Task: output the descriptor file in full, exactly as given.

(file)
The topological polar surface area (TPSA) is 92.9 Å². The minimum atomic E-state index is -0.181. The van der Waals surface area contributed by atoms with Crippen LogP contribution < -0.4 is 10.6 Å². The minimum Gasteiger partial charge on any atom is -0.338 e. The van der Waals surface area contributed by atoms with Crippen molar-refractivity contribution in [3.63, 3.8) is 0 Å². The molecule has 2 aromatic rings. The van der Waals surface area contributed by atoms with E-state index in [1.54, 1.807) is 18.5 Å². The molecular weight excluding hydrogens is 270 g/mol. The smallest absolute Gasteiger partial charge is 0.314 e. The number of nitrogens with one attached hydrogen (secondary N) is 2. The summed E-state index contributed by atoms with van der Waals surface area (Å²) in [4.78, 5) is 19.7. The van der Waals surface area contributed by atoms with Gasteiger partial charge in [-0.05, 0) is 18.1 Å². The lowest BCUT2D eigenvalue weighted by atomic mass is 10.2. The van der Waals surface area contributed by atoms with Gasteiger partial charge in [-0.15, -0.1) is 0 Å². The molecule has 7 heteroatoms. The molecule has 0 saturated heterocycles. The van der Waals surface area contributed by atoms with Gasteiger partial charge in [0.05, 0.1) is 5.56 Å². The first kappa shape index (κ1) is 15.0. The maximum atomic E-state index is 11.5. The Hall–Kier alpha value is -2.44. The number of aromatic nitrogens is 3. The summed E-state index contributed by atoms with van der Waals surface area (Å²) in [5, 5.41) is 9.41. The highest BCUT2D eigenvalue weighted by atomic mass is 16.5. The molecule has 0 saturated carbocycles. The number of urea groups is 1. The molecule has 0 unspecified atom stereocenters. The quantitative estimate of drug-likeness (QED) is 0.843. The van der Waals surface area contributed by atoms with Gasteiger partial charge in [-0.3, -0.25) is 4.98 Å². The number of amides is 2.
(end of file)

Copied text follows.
The topological polar surface area (TPSA) is 92.9 Å². The minimum atomic E-state index is -0.181. The van der Waals surface area contributed by atoms with Crippen LogP contribution < -0.4 is 10.6 Å². The minimum Gasteiger partial charge on any atom is -0.338 e. The van der Waals surface area contributed by atoms with Crippen molar-refractivity contribution in [3.63, 3.8) is 0 Å². The molecule has 2 aromatic rings. The van der Waals surface area contributed by atoms with E-state index in [1.54, 1.807) is 18.5 Å². The molecular weight excluding hydrogens is 270 g/mol. The smallest absolute Gasteiger partial charge is 0.314 e. The number of nitrogens with one attached hydrogen (secondary N) is 2. The summed E-state index contributed by atoms with van der Waals surface area (Å²) in [4.78, 5) is 19.7. The van der Waals surface area contributed by atoms with Gasteiger partial charge in [-0.05, 0) is 18.1 Å². The lowest BCUT2D eigenvalue weighted by atomic mass is 10.2. The van der Waals surface area contributed by atoms with Gasteiger partial charge in [-0.15, -0.1) is 0 Å². The molecule has 7 heteroatoms. The molecule has 0 saturated heterocycles. The van der Waals surface area contributed by atoms with Gasteiger partial charge in [0.05, 0.1) is 5.56 Å². The first kappa shape index (κ1) is 15.0. The maximum atomic E-state index is 11.5. The Hall–Kier alpha value is -2.44. The number of aromatic nitrogens is 3. The summed E-state index contributed by atoms with van der Waals surface area (Å²) in [5, 5.41) is 9.41. The highest BCUT2D eigenvalue weighted by atomic mass is 16.5. The molecule has 0 saturated carbocycles. The number of urea groups is 1. The molecule has 0 unspecified atom stereocenters. The quantitative estimate of drug-likeness (QED) is 0.843. The van der Waals surface area contributed by atoms with Gasteiger partial charge in [-0.3, -0.25) is 4.98 Å². The number of amides is 2.